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The Merchant of Venice - Shylock villain or victim?

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English coursework: "Merchant of Venice" Shylock villain or victim? The Merchant of Venice was written by William Shakespeare in the late 1500's and is perhaps one of his most complex plays he had written. This play was performed in England where audiences would most certainly have been Christian and therefore less sympathetic to Shylock, a Jew. Christians of this time despised Jews primarily because of their religion and also because of their occupation as moneylenders. Christians were forbidden by religion to lend money and charge interest so they hated the Jewish community being able to so. At this time there would have been many Jews living in England but were a minority so they lived quietly but continued to practise their religion. Jews were often prohibited to own land or trade so they became moneylenders that prospered well. The play is set in Venice where the majority of Venetians were Christians. In this city, Jews were alienated and looked down on, as the conflict of these two religions is very visible during the play. Venice was an important place for trade and it is evident in the play that it was a city full of luxury and riches. The play focuses on two main characters, who both have a hatred for one another. Antonio is a Christian and a noblemen, he is a merchant of ships and is very wealthy. ...read more.


But when things are turned against him he made to give up his estate to Lorenzo, a Christian, and Jessica's eloped fianc�e. This is another cause for Shylock to have a motive to kill Antonio because Antonio was involved in this situation of Shylock's daughter running away. During the trial the Christians in the courtroom constantly insult him, calling him such things as: "Cruel devil, dog Jew, fiend, misbeliever, cut-throat dog, wolfish, bloody, starved and ravenous. These insults are casually thrown at him by Antonio's friends and in a court of law, where there should be no conflict like this from spectators. This name-calling is allowed and alienates Shylock. Shylock is offended and is heavily outnumbered. This trial is Shylock's chance to show the Christians that he does have power and that he finally has a choice over someone's destiny like the Christians have over him. At the end of the trial he is forced to become a Christian, which is a very cruel sentence. This forces Shylock to change the way he lives and his principles too. This is the worst sentence that could be given to Shylock. He asks to be sentenced to death rather than become a Christian. He has lost everything including his family, his money, his house and now his religion that is a part of who he is: "...That for this favour He presently become a Christian..." ...read more.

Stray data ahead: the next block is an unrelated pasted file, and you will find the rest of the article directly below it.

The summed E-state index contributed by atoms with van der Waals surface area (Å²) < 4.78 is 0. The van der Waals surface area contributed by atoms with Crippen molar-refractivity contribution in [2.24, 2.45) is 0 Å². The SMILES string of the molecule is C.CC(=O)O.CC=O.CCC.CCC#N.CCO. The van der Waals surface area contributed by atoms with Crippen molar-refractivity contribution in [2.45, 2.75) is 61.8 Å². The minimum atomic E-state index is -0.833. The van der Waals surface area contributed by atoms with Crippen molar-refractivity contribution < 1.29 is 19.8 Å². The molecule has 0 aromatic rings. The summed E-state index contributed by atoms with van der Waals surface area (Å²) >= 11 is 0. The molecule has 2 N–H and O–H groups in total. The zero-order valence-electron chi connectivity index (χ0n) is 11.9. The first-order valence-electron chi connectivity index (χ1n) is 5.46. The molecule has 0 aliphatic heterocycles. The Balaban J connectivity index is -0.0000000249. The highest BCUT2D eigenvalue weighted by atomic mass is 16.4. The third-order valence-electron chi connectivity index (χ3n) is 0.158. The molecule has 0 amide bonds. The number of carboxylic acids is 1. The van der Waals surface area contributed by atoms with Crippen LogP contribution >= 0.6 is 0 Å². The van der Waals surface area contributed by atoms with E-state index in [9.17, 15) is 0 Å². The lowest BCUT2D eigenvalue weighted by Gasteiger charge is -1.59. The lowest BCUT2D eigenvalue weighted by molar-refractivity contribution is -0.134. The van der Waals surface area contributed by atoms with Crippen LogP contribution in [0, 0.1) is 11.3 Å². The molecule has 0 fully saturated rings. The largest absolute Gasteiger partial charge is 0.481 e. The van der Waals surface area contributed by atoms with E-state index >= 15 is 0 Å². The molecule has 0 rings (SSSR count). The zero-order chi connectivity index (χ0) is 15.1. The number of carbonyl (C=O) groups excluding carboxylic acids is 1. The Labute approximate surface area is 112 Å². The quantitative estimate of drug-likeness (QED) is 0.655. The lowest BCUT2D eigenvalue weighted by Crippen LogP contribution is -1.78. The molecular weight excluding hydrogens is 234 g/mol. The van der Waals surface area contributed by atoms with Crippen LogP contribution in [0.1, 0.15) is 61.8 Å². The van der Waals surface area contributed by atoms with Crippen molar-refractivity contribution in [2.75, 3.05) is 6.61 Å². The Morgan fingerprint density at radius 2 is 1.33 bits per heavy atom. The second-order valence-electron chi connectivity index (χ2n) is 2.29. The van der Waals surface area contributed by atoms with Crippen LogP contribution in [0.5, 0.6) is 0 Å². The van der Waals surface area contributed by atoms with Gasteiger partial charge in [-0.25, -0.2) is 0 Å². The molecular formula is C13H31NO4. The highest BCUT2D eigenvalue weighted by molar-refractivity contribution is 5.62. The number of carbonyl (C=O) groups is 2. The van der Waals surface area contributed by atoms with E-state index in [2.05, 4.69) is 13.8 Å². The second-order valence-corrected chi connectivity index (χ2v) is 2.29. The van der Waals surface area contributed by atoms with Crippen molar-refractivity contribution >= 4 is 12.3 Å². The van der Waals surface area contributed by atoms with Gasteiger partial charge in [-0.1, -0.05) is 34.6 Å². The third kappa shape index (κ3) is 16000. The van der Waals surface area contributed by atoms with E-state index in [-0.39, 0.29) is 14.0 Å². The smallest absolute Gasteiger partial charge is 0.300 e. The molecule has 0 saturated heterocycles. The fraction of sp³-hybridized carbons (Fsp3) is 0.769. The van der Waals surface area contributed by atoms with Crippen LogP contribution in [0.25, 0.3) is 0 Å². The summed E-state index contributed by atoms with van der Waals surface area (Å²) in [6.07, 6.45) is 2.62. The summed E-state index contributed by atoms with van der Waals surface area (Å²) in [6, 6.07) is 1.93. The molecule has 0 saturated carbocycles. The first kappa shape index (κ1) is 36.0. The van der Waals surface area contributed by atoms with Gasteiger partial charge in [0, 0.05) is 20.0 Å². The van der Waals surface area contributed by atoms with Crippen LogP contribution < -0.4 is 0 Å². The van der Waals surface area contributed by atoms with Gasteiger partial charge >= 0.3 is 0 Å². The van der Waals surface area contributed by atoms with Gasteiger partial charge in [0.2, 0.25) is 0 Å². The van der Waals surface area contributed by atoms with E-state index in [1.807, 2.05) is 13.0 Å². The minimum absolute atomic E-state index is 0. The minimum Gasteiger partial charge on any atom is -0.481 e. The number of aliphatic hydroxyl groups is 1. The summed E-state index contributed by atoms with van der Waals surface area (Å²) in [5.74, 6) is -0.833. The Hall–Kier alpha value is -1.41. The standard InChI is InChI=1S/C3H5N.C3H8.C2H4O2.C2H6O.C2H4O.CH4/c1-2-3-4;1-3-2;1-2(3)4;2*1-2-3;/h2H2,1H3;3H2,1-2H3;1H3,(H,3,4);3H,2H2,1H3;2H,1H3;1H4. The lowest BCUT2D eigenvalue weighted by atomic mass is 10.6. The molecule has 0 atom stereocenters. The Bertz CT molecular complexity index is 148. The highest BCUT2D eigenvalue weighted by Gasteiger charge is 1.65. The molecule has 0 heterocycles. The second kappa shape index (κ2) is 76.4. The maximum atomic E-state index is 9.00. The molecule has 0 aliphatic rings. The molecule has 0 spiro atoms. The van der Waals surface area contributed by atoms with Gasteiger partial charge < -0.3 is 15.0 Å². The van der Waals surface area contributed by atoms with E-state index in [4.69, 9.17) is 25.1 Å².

Until the tables are turned on him, Shylock is not swayed to stop this menacing act of revenge. In conclusion, Shylock is a very complex character. Shakespeare created this character so that audiences would have different opinions of him. The choice that the viewer makes by deciding if Shylock is a victim or a villain depends on the background and the time the play is being shown. Certainly after World War II there is a more sympathetic view towards Shylock, comparative to the 1500's where the majority of the audience would have been against Shylock regardless of the abuse he has to tolerate during the play. I think that Shylock had not expected circumstances to change enabling him to fulfil follow his bond. I think that only after his daughter had left him that he had seriously considered being able to get his revenge. I think he mostly a victim in this play because I don't think that he meant for the bond to be unable to be met. He is subject to a lot of viscous treatment in the play and only at the trial does he get desperate for revenge. I also think that Antonio just barely being able to live was allowed to decide on Shylock's future. Shylock's sentence is cruel and unnecessary and again in a court of law he is discriminated against because of his religion. Yet, such is Shylock's character that any audience's opinions towards him will be varied. ...read more.

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